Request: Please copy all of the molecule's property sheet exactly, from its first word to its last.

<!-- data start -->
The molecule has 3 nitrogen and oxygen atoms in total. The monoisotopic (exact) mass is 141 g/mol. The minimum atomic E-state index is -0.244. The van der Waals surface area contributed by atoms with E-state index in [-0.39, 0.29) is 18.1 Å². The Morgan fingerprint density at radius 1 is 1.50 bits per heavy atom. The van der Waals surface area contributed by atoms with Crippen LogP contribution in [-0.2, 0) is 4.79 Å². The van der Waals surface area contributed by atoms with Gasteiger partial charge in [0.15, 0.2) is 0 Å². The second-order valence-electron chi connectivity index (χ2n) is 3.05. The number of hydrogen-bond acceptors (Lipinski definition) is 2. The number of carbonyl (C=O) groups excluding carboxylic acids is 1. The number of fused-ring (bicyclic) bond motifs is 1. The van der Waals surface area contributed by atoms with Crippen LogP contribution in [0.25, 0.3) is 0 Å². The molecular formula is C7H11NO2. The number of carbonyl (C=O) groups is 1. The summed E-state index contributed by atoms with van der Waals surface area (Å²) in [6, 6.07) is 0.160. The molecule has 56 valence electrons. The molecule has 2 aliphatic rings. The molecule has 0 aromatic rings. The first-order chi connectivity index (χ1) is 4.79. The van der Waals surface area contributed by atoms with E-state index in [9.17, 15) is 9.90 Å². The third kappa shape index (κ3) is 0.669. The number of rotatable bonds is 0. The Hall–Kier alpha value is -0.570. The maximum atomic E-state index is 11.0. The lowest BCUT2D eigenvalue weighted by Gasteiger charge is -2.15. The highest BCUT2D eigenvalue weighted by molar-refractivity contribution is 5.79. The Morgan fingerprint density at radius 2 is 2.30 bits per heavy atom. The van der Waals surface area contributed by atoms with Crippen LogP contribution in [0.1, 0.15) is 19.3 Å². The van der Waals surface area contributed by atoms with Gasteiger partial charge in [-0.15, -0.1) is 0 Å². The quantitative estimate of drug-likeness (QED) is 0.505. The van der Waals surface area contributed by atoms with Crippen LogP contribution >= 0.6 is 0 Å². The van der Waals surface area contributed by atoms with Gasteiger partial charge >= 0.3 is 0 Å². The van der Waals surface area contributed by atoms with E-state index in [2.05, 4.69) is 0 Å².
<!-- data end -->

The molecule has 3 nitrogen and oxygen atoms in total. The monoisotopic (exact) mass is 141 g/mol. The minimum atomic E-state index is -0.244. The van der Waals surface area contributed by atoms with E-state index in [-0.39, 0.29) is 18.1 Å². The Morgan fingerprint density at radius 1 is 1.50 bits per heavy atom. The van der Waals surface area contributed by atoms with Crippen LogP contribution in [-0.2, 0) is 4.79 Å². The van der Waals surface area contributed by atoms with Gasteiger partial charge in [0.15, 0.2) is 0 Å². The second-order valence-electron chi connectivity index (χ2n) is 3.05. The number of hydrogen-bond acceptors (Lipinski definition) is 2. The number of carbonyl (C=O) groups excluding carboxylic acids is 1. The number of fused-ring (bicyclic) bond motifs is 1. The van der Waals surface area contributed by atoms with Crippen LogP contribution in [0.25, 0.3) is 0 Å². The molecular formula is C7H11NO2. The number of carbonyl (C=O) groups is 1. The summed E-state index contributed by atoms with van der Waals surface area (Å²) in [6, 6.07) is 0.160. The molecule has 56 valence electrons. The molecule has 2 aliphatic rings. The molecule has 0 aromatic rings. The first-order chi connectivity index (χ1) is 4.79. The van der Waals surface area contributed by atoms with E-state index in [9.17, 15) is 9.90 Å². The third kappa shape index (κ3) is 0.669. The number of rotatable bonds is 0. The Hall–Kier alpha value is -0.570. The maximum atomic E-state index is 11.0. The lowest BCUT2D eigenvalue weighted by Gasteiger charge is -2.15. The highest BCUT2D eigenvalue weighted by molar-refractivity contribution is 5.79. The Morgan fingerprint density at radius 2 is 2.30 bits per heavy atom. The van der Waals surface area contributed by atoms with Crippen LogP contribution in [0.1, 0.15) is 19.3 Å². The van der Waals surface area contributed by atoms with Gasteiger partial charge in [-0.15, -0.1) is 0 Å². The quantitative estimate of drug-likeness (QED) is 0.505. The van der Waals surface area contributed by atoms with Crippen LogP contribution >= 0.6 is 0 Å². The van der Waals surface area contributed by atoms with Gasteiger partial charge >= 0.3 is 0 Å². The van der Waals surface area contributed by atoms with E-state index in [2.05, 4.69) is 0 Å².